Welcome to my blog. I document my twenty-something adventures and whims here. Hope you have a nice stay!

My Retirement

At a mention of the word “retirement”, my mind immediately pictures a 70 year old man playing golf or an elderly woman enjoying a nice game of bridge. Retirement is the reward you get once you’ve raised a family, saved up enough money, and made your mark on the world. Generally slower paced and focused on savoring life’s precious moments, retirement has a stark difference between life as a twenty-something.

Currently, I'm in what I like to call 'Practice Retirement'. I've done absolutely nothing to qualify for the luxury of retirement, I simply have five months between graduating college and starting my job. I'm lucky enough to live rent-free at home, without needing to get a job to support myself while living back at home (thanks mom & dad!). 

The only picture of me + my grandma from our trip to Iceland. I was having a blast, her not so much.

The only picture of me + my grandma from our trip to Iceland. I was having a blast, her not so much.

I’m not going to lie, on the 12 hour drive home from Nashville in May I thought to myself “oh my, what have I gotten myself into? How am I going to spend so much time at home without going crazy?!” Surprisingly, three months into my retirement I can announce that I am doing better than I anticipated. I think there are a few reasons why I’ve been able to live at home without running for the hills, but before I delve into those let me set the scene a bit more: my friends from high school have left the area, my parents work from home, and I live in the far out suburbs of a town where there isn’t a bustling young life or fun activities. Now that you understand my dread for being at home, here’s why I think I’ve been able to manage living at home:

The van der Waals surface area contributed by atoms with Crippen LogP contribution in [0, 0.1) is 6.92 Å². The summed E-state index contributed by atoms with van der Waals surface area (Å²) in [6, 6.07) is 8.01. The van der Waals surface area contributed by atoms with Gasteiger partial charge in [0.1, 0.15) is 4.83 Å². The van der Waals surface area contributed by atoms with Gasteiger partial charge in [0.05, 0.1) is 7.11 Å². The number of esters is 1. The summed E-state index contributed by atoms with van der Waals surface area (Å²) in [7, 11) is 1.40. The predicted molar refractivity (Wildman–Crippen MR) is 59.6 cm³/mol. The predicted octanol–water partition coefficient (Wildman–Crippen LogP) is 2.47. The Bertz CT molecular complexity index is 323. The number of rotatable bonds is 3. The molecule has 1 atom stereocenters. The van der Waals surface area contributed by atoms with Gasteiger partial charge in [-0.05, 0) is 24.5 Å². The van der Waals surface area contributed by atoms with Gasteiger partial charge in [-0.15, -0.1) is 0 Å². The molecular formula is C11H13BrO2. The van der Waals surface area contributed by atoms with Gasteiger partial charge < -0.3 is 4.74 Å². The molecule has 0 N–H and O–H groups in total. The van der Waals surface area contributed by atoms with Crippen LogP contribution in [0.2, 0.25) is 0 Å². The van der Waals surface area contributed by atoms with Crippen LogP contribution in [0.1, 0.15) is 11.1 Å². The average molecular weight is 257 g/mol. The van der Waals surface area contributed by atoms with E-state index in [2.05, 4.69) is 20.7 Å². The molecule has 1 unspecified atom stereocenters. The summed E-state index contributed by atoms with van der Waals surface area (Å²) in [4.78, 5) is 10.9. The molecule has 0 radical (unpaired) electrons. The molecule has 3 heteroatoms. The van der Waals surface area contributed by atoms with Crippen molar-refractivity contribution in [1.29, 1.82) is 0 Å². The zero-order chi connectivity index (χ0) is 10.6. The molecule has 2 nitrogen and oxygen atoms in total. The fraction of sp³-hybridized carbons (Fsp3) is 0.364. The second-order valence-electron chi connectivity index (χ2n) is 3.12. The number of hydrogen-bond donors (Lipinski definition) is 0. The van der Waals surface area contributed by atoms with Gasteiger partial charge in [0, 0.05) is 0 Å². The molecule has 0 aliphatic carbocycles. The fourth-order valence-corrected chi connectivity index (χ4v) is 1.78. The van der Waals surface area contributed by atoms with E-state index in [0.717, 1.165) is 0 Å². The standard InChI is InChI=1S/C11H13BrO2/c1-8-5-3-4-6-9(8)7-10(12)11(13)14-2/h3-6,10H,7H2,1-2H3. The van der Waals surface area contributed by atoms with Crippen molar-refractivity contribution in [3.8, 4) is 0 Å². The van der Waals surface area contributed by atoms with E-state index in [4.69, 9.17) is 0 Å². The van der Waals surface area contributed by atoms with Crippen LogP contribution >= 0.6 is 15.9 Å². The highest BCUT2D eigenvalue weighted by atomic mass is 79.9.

1. Mindset: Before I came home for the summer, I decided that I was going to enjoy this time at home and make the best of it. While being in a small town away from my friends isn’t exactly the dream life, I looked at this experience through the lens of gratitude. I am fortunate to spend this time with my parents while I can, focus on personal development, embrace a slower pace of life (which I struggled with but have drastically improved), and enjoy my favorite hobbies.
  2. Planning: I had two major trips this summer, one to Eastern Europe in July on my own and one to Iceland in August with my grandmother. The trips happened to be spaced out with a few weeks in between, which gave me enough time to recover + prepare without getting stir crazy at home. I’ve also researched fun things to do around Buffalo that I want to experience since I won’t be coming back here anytime soon once I move. I’m also planning some small trips to see friends + family. These mini trips + fun things to do at home give me something to look forward to which makes my time at home easy to handle. I also made a list of general things to do when I came home for the summer that I hadn’t gotten around to, like doctors appointments, teaching myself certain adult skills, etc.
  3. Hobbies: I mentioned this a bit in #1, but I’ve taken the time this summer to continue hobbies I love but haven’t had time for during college. These include yoga, painting, reading, and baking. These are all things I’m passionate about and love to do, but definitely require free time + energy. I’ve been working on furthering my hobbies and cultivating new ones to keep up once I make my big move this fall.

I think by the time October rolls around I’ll be eager to start work and a new chapter of my life, but for now I’m embracing the present moment and making the most of my time at home. If anyone else has moved home after college, I’d love to hear your thoughts on it in the comments. 

Coming to Terms with Graduating College